2004). Only those objections that are specific are entitled to a de novo review under the statute. Mira v. Marshall, 806 F.2d 636, 637 (6th Cir. 1986). “The parties have the duty to pinpoint those portions of the magistrate's report that the district court must specially consider.” Id. (internal quotation marks and citation omitted). A nonspecific objection, or one that merely reiterates arguments previously presented, does not adequately identify alleged errors on the part of the magistrate judge and results in a duplication of effort on the part of the district court: “A general objection to the entirety of the magistrate's report has the same effects as would a failure to object. The district court's attention is not focused on any specific issues for review, thereby making the initial reference to the magistrate useless.” Howard v. Sec'y of Health and Human Servs., 932 F.2d 505, 509 (6th Cir. 1991). Specific objections enable the Court to focus on the particular issues in contention. An “objection” that does nothing more than disagree with a magistrate judge's determination, “without explaining the source of the error, ” is not considered a valid objection. Id. Without specific objections, “[t]he functions of the district court are effectively duplicated as both the magistrate and the district court perform identical tasks. This duplication of time and effort wastes judicial resources rather than saving them, and runs contrary to the purposes of the Magistrates Act.” Id.

         III. ANALYSIS

         Plaintiff objects that the Magistrate Judge “singularly focused” on the “effective hourly rate” and “the lodestar method that Gisbrecht [v. Barnhart, 535 U.S. 789 (2002)] specifically rejected.” (ECF No. 36, Objection 5, PgID 1073.) The Court disagrees and concludes that the Magistrate Judge's analysis was faithful to Gisbrecht. It is true that Gisbrecht rejected sole reliance on the lodestar method for determining the reasonableness of contingent fee awards in social security cases, and acknowledged that the lodestar method (historically applied in the context of provisions shifting fees to the losing party) was not the perfect fit for determining the reasonableness of an award of fees payable from a successful party's recovery under § 406(b). The Court in Gisbrecht stressed the importance of respecting the parties' statutory right to contractually arrange for a fee up to 25% of past due benefits, concluding:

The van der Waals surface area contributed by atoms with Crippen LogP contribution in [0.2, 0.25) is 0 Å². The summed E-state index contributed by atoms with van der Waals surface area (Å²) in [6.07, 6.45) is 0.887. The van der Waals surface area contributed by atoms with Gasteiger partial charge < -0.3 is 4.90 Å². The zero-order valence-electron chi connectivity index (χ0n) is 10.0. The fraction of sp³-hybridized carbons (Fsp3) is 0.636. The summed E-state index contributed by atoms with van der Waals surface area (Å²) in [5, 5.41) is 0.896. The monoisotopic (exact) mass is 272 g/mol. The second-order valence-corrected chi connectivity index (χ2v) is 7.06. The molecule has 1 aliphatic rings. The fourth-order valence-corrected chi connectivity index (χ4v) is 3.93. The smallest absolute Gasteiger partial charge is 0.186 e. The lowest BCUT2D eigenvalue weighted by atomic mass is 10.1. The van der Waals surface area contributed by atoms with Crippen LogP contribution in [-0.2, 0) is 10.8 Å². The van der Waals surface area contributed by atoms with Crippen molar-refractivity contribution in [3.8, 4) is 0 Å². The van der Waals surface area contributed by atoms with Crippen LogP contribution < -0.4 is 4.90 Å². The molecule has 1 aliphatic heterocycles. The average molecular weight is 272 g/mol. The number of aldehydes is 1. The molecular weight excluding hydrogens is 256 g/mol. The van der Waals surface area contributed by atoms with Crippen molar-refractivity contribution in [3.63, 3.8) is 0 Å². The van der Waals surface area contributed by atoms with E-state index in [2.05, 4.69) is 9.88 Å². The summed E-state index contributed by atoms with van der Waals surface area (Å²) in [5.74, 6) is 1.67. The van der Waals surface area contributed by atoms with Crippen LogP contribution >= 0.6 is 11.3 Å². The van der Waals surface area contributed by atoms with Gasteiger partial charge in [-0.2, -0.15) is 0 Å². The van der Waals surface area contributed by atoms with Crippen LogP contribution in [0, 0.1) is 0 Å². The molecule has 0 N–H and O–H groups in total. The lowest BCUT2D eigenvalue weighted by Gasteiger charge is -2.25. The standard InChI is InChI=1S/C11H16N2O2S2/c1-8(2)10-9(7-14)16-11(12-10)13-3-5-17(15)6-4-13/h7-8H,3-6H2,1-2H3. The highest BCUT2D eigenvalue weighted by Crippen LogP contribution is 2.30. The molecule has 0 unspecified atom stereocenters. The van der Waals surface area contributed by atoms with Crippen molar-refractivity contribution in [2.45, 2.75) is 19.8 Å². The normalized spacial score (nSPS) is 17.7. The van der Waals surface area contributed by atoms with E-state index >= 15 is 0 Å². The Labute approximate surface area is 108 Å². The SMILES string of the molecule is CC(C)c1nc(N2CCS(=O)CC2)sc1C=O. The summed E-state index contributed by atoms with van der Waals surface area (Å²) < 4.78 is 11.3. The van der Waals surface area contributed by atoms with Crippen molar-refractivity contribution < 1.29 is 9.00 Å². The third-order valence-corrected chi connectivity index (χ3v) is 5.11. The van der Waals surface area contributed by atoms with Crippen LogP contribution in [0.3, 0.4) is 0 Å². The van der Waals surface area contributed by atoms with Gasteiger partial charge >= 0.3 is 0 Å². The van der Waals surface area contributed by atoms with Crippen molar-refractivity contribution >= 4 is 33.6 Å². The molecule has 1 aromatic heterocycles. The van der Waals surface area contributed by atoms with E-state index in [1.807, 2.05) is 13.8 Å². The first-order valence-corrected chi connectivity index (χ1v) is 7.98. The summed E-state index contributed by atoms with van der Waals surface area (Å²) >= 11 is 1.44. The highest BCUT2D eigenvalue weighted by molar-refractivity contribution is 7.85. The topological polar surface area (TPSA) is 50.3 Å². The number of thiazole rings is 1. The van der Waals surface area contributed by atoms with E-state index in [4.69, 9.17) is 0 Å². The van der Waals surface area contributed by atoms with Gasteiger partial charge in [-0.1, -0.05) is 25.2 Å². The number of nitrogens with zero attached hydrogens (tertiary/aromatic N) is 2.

Most plausibly read, we conclude, § 406(b) does not displace contingent-fee arrangements as the primary means by which fees are set for successfully representing Social Security benefits claimants in court. Rather, § 406(b) calls for court review of such arrangements as an independent check, to assure that they yield reasonable results in particular cases. . . . Within the 25% boundary . . . the attorney for the successful claimant must show that the fee sought is reasonable for the services rendered.

535 U.S. at 807 (ellipsis added). The Court cautioned against allowing “windfalls” resulting from unnecessary delay or substandard representation, and also instructed that a large benefit award achieved with comparatively little attorney time may also constitute a windfall, and may support a “downward adjustment, ” in certain cases:

If the benefits are large in comparison to the amount of time counsel spent on the case, a downward adjustment is similarly in order. In this regard, the court may require the claimant's attorney to submit, not as a basis for satellite litigation, but as an aid to the court's assessment of the reasonableness of the fee yielded by the fee agreement, a record of the hours spent representing the ...

Buy This Entire Record For $7.95

Download the entire decision to receive the complete text, official citation,
docket number, dissents and concurrences, and footnotes for this case.

Learn more about what you receive with purchase of this case.